Mental Health & Wellbeing

WISA started talking about mental health and wellbeing ten years ago, recognising the problem and need for a support program that was tailored to our seafood industry.

We supported key research to understand the state of health and wellbeing in the industry with the Sustainable Fishing Families project in 2017.

The research revealed that fishers endure levels of psychological distress at a level almost double the general population.

With this statistic, WISA worked with Seafood Industry Australia to secure Federal Government funding to start the successful Stay Afloat program in partnership.

Stay Afloat

Stay Afloat Australia is the national mental health pilot program for the Australian seafood industry, run by Seafood Industry Australia (SIA) in partnership with WISA. The program is supported with funding from the Australian Government Department of Health’s Mental Health Program.

The program has been designed to help break the stigma associated with poor mental health, connect industry with existing services and supports, and provide education to primary health networks regarding the seafood industry’s operations and unique stressors.

WISA Treasurer and Victorian Director, Barbara Konstas and WISA EO, Kirsten Abernethy, sit on the Steering Committee for the Stay Afloat Program

The program has three key elements:-

  1. Trusted industry advocates in communities are trained to be mental health support coordinators on the ground and to support industry people getting some help.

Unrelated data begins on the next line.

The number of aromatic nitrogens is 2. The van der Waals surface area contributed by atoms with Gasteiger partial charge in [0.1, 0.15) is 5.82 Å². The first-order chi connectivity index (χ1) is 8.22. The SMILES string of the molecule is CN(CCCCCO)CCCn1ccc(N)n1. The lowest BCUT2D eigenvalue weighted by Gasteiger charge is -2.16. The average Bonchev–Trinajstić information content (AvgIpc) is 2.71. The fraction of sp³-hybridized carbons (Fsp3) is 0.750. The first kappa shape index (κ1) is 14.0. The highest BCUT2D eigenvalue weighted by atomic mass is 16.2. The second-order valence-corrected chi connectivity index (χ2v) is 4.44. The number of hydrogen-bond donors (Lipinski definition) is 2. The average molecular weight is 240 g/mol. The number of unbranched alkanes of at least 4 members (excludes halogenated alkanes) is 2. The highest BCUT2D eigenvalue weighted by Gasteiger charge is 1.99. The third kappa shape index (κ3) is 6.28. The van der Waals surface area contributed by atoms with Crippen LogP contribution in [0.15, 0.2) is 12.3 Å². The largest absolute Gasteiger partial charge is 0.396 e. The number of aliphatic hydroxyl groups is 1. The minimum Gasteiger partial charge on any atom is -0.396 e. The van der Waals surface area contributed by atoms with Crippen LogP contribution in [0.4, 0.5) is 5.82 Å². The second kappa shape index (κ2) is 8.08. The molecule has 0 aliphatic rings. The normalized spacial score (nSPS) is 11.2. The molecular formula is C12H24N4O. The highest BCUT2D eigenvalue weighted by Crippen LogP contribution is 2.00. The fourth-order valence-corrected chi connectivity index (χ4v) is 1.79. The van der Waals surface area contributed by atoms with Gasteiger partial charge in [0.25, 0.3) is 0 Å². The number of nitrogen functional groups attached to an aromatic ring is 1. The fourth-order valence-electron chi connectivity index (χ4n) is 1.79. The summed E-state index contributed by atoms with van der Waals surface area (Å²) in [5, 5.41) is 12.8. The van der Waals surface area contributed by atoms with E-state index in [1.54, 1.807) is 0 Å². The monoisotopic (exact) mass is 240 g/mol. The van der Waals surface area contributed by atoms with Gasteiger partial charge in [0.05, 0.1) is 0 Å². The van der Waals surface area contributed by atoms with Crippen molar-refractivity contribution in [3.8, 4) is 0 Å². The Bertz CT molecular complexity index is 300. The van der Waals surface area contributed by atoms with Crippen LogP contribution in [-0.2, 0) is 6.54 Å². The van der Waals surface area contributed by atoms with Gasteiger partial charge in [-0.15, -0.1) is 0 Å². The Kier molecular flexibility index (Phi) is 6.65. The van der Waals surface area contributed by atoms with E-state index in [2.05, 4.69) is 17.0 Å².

2. Mental health first aid training.
  3. Build community resilience through better connections, funding events for industry to come together and strengthen networks and learn more about wellbeing.

WISA members have become trusted advocates in their communities. Mental health first aid training is open to WISA members and everyone in the industry. WISA also hosts community resilience events. Keep an eye out on socials and in the WISA e-newsletter for upcoming opportunities to get involved.

For more information on the program and really useful resources, go to the stay afloat website:



Sustainable Fishing Families

An industry is only as healthy and sustainable as its members. In the years leading up to this project, concern for the health, safety and wellbeing of the Australian professional wild-catch fishing industry was growing. In response, FRDC Project Sustainable Fishing Families (2016-400) was conducted.

A national survey provided a baseline for the state of the health of industry members across a range of indicators, including reported physical and mental health, factors affecting health and safety, factors affecting levels of stress, health and safety behaviours, and access to health services and information.

The project also conducted and evaluated an intensive pilot program on health, safety and wellbeing tailored specifically for fishing families in collaboration with the National Centre for Farmer Health. The program was modelled on an existing and highly successful program with farming families, Sustainable Farm FamiliesTM.

The Sustainable Fishing Families project was a collaboration of academic and practical expertise including Deakin University, the National Centre of Farmer Health (NCFH), University of Tasmania, and University of Exeter.

The project final report can be found here.

The 2020 article “Mental health in the commercial fishing industry: Modern uncertainties and traditional risks” published in the international Journal Fish and Fisheries can be found here.


WISA is working towards ways to better connect with their members and all seafood women across the Australasian Seafood Industry.

Contact us

Kirsten Abernethy – Executive Officer
Phone: 0413 039 421

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WISA acknowledge and respect the Traditional Owners of these lands and waters and their continuing connections, their stories, traditions and living cultures and the contribution to the life and spirit of our communities across Australia. We extend our respect to past, present and future Elders of all Aboriginal and Torres Strait Islander peoples.

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